So I took copious notes from the morning sessions at IBM’s IOD 2009 conference! In fact I took so many that I might have to get them into a note format. But, to there were three items that stood out for me that I have to tell you about. The first is good news, the others are little more circumspect. Firs the good news:
IBM is firmly focused on ‘decision making’ in the organization, and how such decisions should lead to better business outcomes. This goes to the center of how the firm works.
It was refreshing to hear the messaging around how users make decisions – at every level of the business, across different time periods, in every industry. Much of our own research looks at this also – and I saw in the IBM message a lot that aligned nicely with ours.
This focus leads to some good things – an understanding of how some firms win, and more importantly, how many firms fail. Decision making is one of main jobs we all have; if decision making was not needed, we would not be needed. But decision making is not just about data, or BI, or even predictive analytics. Knowing that a train is about to hit your car, at rest on the railway tracks is one thing. Someone has to do something about it. Decision making does not exist outside the context of the right action. Someone has to cut the order, move the product, pick up the telephone, issue the credit note, or get out of the car and get as far away from the train as possible. Decisions are made in context, and are related to action. This seems to have been a “gap” for IBM at IOD 2009. Let me explain this “gap” with the other two observations.
IBM’s Information led-transformation and IOD strategy fell short compared to Gartner’s Pattern-Based StrategyTM.
There were numerous case studies, examples, and customer speakers in several sessions – highlighting some real good stories. Many were from the BI-rich (predictably) industry segments such as insurance, public sector, oil and gas, healthcare, and retail; where examples are predicated on a BI approach and much less on process or operations. There were some real innovative examples mostly in isolation with the NY Fire Department (monitoring building integrity as a means to predict when fires might start). This was good – as far as it goes – but this highlighted, for me, the gulf between IBM’s strategy and that part of the planet that encapsulates its decision making routines within business processes and applications (think Oracle and SAP and the rest of the world’s application infrastructure).
More importantly the examples tended to look a lot like “more BI” and “better BI”. There was no distinction between BI and performance Management (PM). For Gartner, there is a BIG connection, yet a BIG distention. PM is not about a cleaner report; but the alignment of behavior across the organization to assure the desired (business) outcome is maximized. In other words, PM can be achieved with BI, but not always, and not everywhere, and in some cases without it. In fact, for many organizations, PM will be achieved when BI is “transparent” and hidden within the business process and attendant application. In our language, IBM’s message was lacking Optemo and PM-based culture (enablement) – and instead focused too much on “if you can build the predictive analytic, it will be used”.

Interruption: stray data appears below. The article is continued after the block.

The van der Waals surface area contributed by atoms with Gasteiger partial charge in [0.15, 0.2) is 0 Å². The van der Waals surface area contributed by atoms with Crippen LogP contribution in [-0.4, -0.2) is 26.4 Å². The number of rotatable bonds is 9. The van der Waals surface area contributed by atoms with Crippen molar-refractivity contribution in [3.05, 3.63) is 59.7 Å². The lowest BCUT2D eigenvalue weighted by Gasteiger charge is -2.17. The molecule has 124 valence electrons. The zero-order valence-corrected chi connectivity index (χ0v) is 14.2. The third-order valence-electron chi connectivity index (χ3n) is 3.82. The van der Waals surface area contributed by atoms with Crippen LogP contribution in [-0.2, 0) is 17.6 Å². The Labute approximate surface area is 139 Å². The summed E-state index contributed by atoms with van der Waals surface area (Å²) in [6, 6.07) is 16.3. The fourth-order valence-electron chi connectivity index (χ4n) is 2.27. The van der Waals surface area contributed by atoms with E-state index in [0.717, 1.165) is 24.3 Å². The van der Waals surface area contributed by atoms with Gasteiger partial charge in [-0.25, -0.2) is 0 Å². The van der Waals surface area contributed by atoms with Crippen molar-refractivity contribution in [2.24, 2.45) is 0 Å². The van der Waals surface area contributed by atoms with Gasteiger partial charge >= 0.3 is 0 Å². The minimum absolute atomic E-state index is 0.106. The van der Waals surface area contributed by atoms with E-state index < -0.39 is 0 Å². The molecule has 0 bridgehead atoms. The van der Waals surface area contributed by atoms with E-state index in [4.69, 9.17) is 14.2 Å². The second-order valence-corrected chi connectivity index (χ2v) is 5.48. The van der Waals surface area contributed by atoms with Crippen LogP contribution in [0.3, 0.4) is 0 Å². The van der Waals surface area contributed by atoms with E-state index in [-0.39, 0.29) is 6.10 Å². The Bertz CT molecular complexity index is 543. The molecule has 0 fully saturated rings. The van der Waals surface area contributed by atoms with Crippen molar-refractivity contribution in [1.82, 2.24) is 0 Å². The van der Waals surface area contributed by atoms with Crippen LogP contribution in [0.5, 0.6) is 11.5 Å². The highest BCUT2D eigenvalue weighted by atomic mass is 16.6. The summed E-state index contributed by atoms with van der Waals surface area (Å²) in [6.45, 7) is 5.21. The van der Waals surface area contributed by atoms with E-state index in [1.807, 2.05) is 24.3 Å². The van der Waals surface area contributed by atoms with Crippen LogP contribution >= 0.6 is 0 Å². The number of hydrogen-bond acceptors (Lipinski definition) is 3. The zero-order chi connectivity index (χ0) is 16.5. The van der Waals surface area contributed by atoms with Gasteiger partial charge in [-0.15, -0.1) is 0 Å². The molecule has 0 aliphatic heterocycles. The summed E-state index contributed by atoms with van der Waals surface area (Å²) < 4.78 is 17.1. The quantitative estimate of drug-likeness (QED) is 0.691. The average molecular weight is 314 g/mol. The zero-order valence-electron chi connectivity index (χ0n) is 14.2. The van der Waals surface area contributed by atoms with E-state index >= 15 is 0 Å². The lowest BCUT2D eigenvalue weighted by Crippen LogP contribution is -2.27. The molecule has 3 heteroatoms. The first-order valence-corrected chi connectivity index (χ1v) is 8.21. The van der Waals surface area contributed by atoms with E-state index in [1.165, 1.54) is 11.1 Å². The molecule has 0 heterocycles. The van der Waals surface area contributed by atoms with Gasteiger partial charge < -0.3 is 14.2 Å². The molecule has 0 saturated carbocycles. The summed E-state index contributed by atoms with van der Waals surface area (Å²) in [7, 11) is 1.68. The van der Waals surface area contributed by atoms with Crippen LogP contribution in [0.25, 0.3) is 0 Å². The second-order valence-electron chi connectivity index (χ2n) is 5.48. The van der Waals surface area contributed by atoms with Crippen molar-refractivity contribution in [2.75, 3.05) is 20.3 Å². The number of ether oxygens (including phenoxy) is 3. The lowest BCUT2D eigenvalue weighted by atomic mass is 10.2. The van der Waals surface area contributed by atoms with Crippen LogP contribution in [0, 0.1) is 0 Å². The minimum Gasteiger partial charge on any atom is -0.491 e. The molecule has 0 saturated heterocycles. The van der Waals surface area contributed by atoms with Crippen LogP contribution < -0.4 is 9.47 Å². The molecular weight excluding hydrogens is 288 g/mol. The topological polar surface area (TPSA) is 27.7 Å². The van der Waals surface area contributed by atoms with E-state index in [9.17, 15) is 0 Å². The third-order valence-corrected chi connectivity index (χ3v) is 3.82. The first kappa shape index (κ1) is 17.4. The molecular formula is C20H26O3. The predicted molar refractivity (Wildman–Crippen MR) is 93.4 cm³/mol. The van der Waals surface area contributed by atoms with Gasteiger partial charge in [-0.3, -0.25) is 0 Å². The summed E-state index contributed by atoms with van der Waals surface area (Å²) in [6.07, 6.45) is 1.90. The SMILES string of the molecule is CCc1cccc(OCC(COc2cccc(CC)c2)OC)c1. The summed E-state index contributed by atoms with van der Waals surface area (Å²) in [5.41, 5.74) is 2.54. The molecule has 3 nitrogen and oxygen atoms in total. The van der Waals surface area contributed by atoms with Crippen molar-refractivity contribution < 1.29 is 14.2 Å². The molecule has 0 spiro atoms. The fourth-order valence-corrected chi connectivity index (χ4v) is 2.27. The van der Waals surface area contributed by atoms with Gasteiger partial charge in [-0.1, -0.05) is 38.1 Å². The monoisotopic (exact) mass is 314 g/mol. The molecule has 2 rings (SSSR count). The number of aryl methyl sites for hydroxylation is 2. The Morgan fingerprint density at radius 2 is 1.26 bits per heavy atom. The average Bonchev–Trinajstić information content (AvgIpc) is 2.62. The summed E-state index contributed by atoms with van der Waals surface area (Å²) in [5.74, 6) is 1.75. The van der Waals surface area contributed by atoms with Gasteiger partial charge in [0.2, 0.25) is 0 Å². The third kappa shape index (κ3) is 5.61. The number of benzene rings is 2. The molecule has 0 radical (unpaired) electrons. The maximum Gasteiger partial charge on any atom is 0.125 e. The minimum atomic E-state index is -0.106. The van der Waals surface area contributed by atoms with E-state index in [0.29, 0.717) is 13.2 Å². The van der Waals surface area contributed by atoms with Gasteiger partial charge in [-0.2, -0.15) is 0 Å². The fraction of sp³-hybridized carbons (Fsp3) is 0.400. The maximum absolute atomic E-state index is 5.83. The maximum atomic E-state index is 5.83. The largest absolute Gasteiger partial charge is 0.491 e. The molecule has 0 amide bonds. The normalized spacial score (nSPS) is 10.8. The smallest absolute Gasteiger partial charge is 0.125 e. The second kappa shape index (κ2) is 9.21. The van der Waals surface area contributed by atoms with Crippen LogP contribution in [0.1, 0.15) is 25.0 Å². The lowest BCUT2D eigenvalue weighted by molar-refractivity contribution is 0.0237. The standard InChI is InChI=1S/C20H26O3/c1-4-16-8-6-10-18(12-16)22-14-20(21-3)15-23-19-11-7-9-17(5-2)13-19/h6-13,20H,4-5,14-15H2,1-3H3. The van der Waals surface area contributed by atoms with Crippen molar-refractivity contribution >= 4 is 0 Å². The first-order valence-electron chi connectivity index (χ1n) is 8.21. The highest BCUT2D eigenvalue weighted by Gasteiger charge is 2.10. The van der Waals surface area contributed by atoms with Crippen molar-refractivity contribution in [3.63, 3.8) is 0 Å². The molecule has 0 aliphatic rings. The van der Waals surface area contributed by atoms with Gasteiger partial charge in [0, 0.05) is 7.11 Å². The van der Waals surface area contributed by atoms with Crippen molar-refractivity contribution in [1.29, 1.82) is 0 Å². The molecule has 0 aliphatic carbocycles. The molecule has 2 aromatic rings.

IBM’s strategy hinges on data consistency. At the heart of this is MDM. Unless IBM has a credible strategy for “owning” MDM enterprise wide, and in an Oracle or SAP application environment, IBM will never dominate.
IBM has a lot of great technology (and some process) assets lying around, but there is little vision publicized to wrap the key pieces together. IBM is doing a pretty good job in MDM land when it comes to current market requirements (see our two Magic Quadrants for MDM) but when we consider MDM in its broader sense (all industries, all use cases all domains, enterprise wide) there are gaps (as there are for all vendors).
- Enterprise-wide Meta Model of Master Data (Design MDM)
- Master Data Services across all master data stores
- Alignment of Analytical MDM to Operational MDM
Governance of master data is the key to the IBM strategy. So where is IBM’s strategy for this? At our MDM Summit 3 weeks ago we highlighted this emerging need – for specific solutions – yet it is not present in IBM’s overall MDM vision. IBM’s Metadata Workbench (demoed alongside a Cognos product for data lineage) is required, in some fashion, for governing master data hubs and application data sources. Several vendors are looking at this “crown jewels” space and no one is making the right moves, yet. Oracle, SAP and IBM are chasing the same crown jewels.
Though much of the IBM message and examples this morning were good, value added and useful, I did not see the linkages I had hoped for.
It turns out that the afternoon was enlightening for me. Clearly IBM has experience in the area of “governance” – a lot in fact. I had forgotten the work I had looked at some 2 or 3 years ago with their Governance Council. So I should qualify now the point I made above: IBM still needs to package up all the pieces needed to operationalize and formalize master data governance.
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